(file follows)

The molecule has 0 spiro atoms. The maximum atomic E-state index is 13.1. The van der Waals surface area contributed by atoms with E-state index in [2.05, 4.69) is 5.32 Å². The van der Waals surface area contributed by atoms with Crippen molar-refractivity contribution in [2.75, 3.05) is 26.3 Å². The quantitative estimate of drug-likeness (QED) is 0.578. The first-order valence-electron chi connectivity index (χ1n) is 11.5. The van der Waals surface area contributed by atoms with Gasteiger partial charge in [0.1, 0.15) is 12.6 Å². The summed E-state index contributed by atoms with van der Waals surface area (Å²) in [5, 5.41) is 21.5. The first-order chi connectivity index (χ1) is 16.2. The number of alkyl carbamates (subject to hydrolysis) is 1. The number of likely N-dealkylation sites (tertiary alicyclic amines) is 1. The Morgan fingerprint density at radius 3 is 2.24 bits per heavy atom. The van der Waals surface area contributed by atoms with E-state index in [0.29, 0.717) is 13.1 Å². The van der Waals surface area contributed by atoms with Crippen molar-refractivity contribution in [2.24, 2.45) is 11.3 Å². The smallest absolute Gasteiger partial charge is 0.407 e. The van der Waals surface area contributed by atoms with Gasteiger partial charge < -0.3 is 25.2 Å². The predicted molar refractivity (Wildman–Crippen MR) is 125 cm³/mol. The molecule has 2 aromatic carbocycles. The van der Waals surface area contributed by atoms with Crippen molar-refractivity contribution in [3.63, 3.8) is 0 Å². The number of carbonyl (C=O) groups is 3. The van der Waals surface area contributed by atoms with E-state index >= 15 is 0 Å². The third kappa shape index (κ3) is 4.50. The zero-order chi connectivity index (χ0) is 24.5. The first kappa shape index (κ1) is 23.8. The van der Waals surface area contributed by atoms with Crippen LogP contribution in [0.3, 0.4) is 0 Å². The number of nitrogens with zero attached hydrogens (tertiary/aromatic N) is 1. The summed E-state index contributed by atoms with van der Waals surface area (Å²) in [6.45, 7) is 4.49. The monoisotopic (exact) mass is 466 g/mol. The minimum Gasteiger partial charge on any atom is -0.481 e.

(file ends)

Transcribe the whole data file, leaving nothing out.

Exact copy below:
The molecule has 0 spiro atoms. The maximum atomic E-state index is 13.1. The van der Waals surface area contributed by atoms with E-state index in [2.05, 4.69) is 5.32 Å². The van der Waals surface area contributed by atoms with Crippen molar-refractivity contribution in [2.75, 3.05) is 26.3 Å². The quantitative estimate of drug-likeness (QED) is 0.578. The first-order valence-electron chi connectivity index (χ1n) is 11.5. The van der Waals surface area contributed by atoms with Gasteiger partial charge in [0.1, 0.15) is 12.6 Å². The summed E-state index contributed by atoms with van der Waals surface area (Å²) in [5, 5.41) is 21.5. The first-order chi connectivity index (χ1) is 16.2. The number of alkyl carbamates (subject to hydrolysis) is 1. The number of likely N-dealkylation sites (tertiary alicyclic amines) is 1. The Morgan fingerprint density at radius 3 is 2.24 bits per heavy atom. The van der Waals surface area contributed by atoms with E-state index in [0.29, 0.717) is 13.1 Å². The van der Waals surface area contributed by atoms with Crippen molar-refractivity contribution in [2.24, 2.45) is 11.3 Å². The smallest absolute Gasteiger partial charge is 0.407 e. The van der Waals surface area contributed by atoms with Gasteiger partial charge < -0.3 is 25.2 Å². The predicted molar refractivity (Wildman–Crippen MR) is 125 cm³/mol. The molecule has 2 aromatic carbocycles. The van der Waals surface area contributed by atoms with Crippen molar-refractivity contribution in [3.63, 3.8) is 0 Å². The number of carbonyl (C=O) groups is 3. The van der Waals surface area contributed by atoms with E-state index >= 15 is 0 Å². The third kappa shape index (κ3) is 4.50. The zero-order chi connectivity index (χ0) is 24.5. The first kappa shape index (κ1) is 23.8. The van der Waals surface area contributed by atoms with Crippen LogP contribution in [0.3, 0.4) is 0 Å². The number of nitrogens with zero attached hydrogens (tertiary/aromatic N) is 1. The summed E-state index contributed by atoms with van der Waals surface area (Å²) in [6.45, 7) is 4.49. The monoisotopic (exact) mass is 466 g/mol. The minimum Gasteiger partial charge on any atom is -0.481 e.